With its clean, pale gold finish picking out sharp detailing all over the frame, the Otero looks like an expensive bike. Unfortunately, promising performance was marred by bad quality control on our test sample.
The square-headed top tube backs on to an integrated headset head tube, and the seat junction gusset maintains strength too. The hanging rocker pivot and main chain-stay pivot also penetrate through the frame tubes rather than being welded on to the outside, which increases stiffness.
The asymmetric chain-stay terminals include a slotted forged bridge and fluted detailing, while rectangular chain-stays, seat-stays and deep webbed dropouts keep things structurally stiff. The seat-stays can be slid up and down a slot in the hanging linkage to give anywhere from 64-112mm (2.5-4.4in) of travel just by undoing a quick release lever.
On our test rig the bearings were loose in the seat-stay, letting it slide from side to side however hard we did up the QR. The top rocker and rear seat-stay pivots are sleeved bushings rather than cartridge bearings too. This is likely to mean a shorter lifespan in UK conditions, although ours survived the test period OK.
It might be the joint cheapest bike here, but the Otero still ticks all the spec boxes. The Suntour fork is competent rather than fantastic – fair enough at this price – and rebound adjustment is a useful feature. Tektro’s fully hydraulic Auriga Comp brakes are powerful enough for cross-country work.
The Joytech/Alex wheels are light for the price and don’t seem unduly fragile, despite a thorough thrashing. The Kenda Komodo tyres are new to us too, but wintered well. They’re similar to the classic IRC Mythos, so traction should be good all year round.
Mongoose always deliver excellent value, but there are no miracles in equipment costing and the transmission is where the Otero runs at a minimum.
There’s nothing wrong with the performance of the Alivio rear mech and rest of the Suntour kit, it’s just a bit heavy and slow moving, compared to pedigree pieces. You only get an eight-speed block too, but overall gear range is the same as a nine-speed (11-32 teeth). However, the chainrings are replaceable, which isn’t true of all cheap cranks.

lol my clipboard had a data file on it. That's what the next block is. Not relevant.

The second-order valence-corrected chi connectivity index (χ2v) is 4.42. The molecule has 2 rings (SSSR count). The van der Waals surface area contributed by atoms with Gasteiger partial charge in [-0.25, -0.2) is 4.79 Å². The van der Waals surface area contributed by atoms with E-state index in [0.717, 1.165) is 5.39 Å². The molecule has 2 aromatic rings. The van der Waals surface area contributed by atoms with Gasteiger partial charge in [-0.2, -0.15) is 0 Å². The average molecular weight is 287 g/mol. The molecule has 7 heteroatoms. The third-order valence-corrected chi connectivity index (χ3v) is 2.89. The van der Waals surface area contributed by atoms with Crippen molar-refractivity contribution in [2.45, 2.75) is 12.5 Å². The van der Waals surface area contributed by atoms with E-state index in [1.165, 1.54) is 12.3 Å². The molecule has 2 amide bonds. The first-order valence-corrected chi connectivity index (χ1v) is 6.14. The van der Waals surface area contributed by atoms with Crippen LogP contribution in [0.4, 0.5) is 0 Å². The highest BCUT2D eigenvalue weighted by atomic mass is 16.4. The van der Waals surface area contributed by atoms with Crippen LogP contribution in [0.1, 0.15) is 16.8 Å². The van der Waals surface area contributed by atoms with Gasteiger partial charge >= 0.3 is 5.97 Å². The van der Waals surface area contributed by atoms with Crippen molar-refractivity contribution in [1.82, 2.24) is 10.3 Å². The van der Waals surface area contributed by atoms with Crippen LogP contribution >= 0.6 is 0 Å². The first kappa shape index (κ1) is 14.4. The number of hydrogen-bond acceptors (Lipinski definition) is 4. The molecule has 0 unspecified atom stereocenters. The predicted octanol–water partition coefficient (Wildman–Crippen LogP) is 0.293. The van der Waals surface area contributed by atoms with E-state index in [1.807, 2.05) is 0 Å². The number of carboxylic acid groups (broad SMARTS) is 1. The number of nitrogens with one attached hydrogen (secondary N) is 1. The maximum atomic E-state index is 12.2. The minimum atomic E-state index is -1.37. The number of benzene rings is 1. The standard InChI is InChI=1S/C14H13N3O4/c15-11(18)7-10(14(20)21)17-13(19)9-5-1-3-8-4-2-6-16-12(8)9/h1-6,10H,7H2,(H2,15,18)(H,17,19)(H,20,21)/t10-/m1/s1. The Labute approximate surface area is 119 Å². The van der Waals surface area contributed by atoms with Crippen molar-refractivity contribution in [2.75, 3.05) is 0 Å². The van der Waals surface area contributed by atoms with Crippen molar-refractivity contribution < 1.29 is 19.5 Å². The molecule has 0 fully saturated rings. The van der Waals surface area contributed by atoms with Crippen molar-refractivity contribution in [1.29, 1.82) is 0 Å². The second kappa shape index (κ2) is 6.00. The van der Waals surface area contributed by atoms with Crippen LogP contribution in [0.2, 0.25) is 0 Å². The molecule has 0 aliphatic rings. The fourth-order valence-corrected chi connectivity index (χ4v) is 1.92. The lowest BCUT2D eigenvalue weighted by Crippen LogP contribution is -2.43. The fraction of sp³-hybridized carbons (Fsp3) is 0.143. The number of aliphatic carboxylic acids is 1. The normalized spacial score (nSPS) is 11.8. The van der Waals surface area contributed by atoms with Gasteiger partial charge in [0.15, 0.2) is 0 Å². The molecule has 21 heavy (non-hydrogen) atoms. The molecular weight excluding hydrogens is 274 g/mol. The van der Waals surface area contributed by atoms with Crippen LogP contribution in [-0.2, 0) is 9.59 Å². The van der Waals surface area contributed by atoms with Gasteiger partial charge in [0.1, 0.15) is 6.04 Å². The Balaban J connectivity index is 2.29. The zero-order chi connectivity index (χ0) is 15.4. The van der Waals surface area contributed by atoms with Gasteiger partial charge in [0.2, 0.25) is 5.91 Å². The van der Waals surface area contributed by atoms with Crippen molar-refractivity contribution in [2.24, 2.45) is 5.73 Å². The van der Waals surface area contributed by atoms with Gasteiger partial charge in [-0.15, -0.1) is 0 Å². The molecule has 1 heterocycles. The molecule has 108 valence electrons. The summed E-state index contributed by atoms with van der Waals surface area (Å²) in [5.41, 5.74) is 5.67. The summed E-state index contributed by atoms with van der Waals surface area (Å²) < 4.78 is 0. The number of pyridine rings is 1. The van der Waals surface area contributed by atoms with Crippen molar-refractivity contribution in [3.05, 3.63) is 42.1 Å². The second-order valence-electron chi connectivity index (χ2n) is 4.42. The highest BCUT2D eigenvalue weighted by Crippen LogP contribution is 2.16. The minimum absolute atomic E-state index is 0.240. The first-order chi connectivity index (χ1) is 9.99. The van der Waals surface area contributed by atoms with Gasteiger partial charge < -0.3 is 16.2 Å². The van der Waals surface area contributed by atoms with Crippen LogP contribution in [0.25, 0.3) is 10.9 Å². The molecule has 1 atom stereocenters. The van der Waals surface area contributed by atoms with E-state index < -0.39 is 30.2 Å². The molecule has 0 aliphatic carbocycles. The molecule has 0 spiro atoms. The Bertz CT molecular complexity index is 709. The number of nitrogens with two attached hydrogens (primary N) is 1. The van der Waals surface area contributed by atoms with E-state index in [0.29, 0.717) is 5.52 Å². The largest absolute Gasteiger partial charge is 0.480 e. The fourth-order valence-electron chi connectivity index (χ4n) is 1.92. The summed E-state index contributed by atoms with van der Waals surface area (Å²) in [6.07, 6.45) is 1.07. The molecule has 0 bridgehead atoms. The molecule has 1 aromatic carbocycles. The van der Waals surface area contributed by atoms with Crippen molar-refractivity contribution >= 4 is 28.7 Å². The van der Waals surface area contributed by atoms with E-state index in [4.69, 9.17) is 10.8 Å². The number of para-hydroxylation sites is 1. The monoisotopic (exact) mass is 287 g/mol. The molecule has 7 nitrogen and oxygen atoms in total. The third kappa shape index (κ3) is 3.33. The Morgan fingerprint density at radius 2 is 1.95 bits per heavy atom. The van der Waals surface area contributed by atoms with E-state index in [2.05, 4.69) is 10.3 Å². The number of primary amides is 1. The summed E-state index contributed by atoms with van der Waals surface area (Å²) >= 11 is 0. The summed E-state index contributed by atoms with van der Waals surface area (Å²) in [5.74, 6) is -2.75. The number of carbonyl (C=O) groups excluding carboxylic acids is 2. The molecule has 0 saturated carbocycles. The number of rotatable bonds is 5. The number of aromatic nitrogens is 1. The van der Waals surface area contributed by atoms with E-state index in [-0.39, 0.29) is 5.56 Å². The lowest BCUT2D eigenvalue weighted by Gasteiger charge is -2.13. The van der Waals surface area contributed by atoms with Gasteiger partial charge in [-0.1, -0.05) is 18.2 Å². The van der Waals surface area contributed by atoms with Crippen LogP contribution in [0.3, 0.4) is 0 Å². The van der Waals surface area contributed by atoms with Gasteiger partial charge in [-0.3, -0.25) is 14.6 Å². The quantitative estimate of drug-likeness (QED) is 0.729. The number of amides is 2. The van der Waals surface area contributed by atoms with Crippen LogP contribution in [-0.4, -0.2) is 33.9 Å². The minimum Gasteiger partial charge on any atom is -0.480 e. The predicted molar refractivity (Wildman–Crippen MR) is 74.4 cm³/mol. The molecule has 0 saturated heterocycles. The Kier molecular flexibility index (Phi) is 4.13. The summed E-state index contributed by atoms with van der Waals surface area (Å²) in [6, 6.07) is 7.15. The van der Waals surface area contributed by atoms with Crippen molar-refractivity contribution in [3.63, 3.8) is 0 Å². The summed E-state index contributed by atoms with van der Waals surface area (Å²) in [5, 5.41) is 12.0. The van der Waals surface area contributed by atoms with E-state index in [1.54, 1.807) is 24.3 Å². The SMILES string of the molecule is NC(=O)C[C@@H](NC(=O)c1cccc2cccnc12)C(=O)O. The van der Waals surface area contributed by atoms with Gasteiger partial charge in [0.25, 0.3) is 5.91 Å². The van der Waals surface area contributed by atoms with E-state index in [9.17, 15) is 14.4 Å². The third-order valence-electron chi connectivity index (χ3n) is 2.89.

The Mongoose-branded cockpit kit is all decent gear and the stem is just the right length to set up agile, involving steering. The super wide handlebar could probably be chopped down an inch though, and some testers found the WTB Sport saddle a bit broad too.
The immediately noticeable aspect of the Otero in comparison to the other bikes here is its relatively steep XC style angles and compact dimensions. The low integrated headset and almost flat bar also push your weight forward. This all makes it great for rapid direction changes and chucking round the single-track, with plenty of cornering traction in slippery conditions. There’s little nose lift on steep climbs either, and the naturally stiff frame has the potential to transfer power and steering commands well.
The reasonably light wheels mean it picks up speed well, and the wide bar, short stem and naturally agile handling all add to the Otero Elite’s infectiously enthusiastic ride character.
You need to push the saddle right back to get enough stretch for breathing space on long climbs though, and it can feel unnerving on steep descents. You also have to make a conscious effort to push your weight back to stop the fork getting overloaded and let the rear shock do its share.
The 100mm Suntour fork also benefits from running a bit of preload to stop it diving straight through its travel, but it definitely enhances rough terrain control and comfort. While the short stroke air shock doesn’t pick up small stuff, you can definitely feel it smoothing progress over cobbled sections and drops.
Climbing traction is increased too, although there is a slight visible bob if you’re really grunting the cranks round. You can slide the shock up to a shorter travel setting as a virtual lockout for long climbs.
Adjustable rebound damping on fork and shock tames their clunking top-out too, and with both ends balanced the Otero behaves like a proper comfort and control-enhancing suspension bike should.
Four bar or faux bar? With the rear pivots on the seatstays, this is effectively a swingarm or ‘faux bar’ bike with a simple rear wheel arc path rather than a true four bar. To be honest, as long as the performance of the shock matches the bike OK, it’s not the big deal it was a few years ago, and the Otero Elite pedals and sucks up bumps fine.